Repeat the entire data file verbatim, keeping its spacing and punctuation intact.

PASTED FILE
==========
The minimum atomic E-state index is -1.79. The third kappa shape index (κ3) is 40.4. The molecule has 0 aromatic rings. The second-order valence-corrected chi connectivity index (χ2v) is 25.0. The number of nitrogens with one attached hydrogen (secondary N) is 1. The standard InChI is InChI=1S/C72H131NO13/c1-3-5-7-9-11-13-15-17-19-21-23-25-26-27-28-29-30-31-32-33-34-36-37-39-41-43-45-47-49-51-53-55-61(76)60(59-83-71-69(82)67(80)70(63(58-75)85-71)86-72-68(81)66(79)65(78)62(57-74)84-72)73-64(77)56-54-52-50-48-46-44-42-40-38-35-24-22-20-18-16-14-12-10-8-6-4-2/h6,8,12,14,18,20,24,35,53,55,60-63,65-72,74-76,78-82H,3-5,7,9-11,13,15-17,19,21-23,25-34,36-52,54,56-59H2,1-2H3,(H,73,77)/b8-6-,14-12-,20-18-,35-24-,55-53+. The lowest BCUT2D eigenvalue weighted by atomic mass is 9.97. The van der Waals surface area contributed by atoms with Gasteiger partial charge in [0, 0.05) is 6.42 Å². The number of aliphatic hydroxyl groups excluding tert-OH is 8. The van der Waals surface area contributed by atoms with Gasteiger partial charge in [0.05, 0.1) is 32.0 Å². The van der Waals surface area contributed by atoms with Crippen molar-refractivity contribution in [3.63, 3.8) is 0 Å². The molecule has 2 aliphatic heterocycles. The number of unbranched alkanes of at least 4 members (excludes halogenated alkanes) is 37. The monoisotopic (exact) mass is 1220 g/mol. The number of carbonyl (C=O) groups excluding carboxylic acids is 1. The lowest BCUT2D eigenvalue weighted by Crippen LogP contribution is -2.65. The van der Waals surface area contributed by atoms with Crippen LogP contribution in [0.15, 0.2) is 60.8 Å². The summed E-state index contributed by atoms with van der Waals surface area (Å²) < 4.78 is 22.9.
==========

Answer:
The minimum atomic E-state index is -1.79. The third kappa shape index (κ3) is 40.4. The molecule has 0 aromatic rings. The second-order valence-corrected chi connectivity index (χ2v) is 25.0. The number of nitrogens with one attached hydrogen (secondary N) is 1. The standard InChI is InChI=1S/C72H131NO13/c1-3-5-7-9-11-13-15-17-19-21-23-25-26-27-28-29-30-31-32-33-34-36-37-39-41-43-45-47-49-51-53-55-61(76)60(59-83-71-69(82)67(80)70(63(58-75)85-71)86-72-68(81)66(79)65(78)62(57-74)84-72)73-64(77)56-54-52-50-48-46-44-42-40-38-35-24-22-20-18-16-14-12-10-8-6-4-2/h6,8,12,14,18,20,24,35,53,55,60-63,65-72,74-76,78-82H,3-5,7,9-11,13,15-17,19,21-23,25-34,36-52,54,56-59H2,1-2H3,(H,73,77)/b8-6-,14-12-,20-18-,35-24-,55-53+. The lowest BCUT2D eigenvalue weighted by atomic mass is 9.97. The van der Waals surface area contributed by atoms with Gasteiger partial charge in [0, 0.05) is 6.42 Å². The number of aliphatic hydroxyl groups excluding tert-OH is 8. The van der Waals surface area contributed by atoms with Gasteiger partial charge in [0.05, 0.1) is 32.0 Å². The van der Waals surface area contributed by atoms with Crippen molar-refractivity contribution in [3.63, 3.8) is 0 Å². The molecule has 2 aliphatic heterocycles. The number of unbranched alkanes of at least 4 members (excludes halogenated alkanes) is 37. The monoisotopic (exact) mass is 1220 g/mol. The number of carbonyl (C=O) groups excluding carboxylic acids is 1. The lowest BCUT2D eigenvalue weighted by Crippen LogP contribution is -2.65. The van der Waals surface area contributed by atoms with Crippen LogP contribution in [0.15, 0.2) is 60.8 Å². The summed E-state index contributed by atoms with van der Waals surface area (Å²) < 4.78 is 22.9.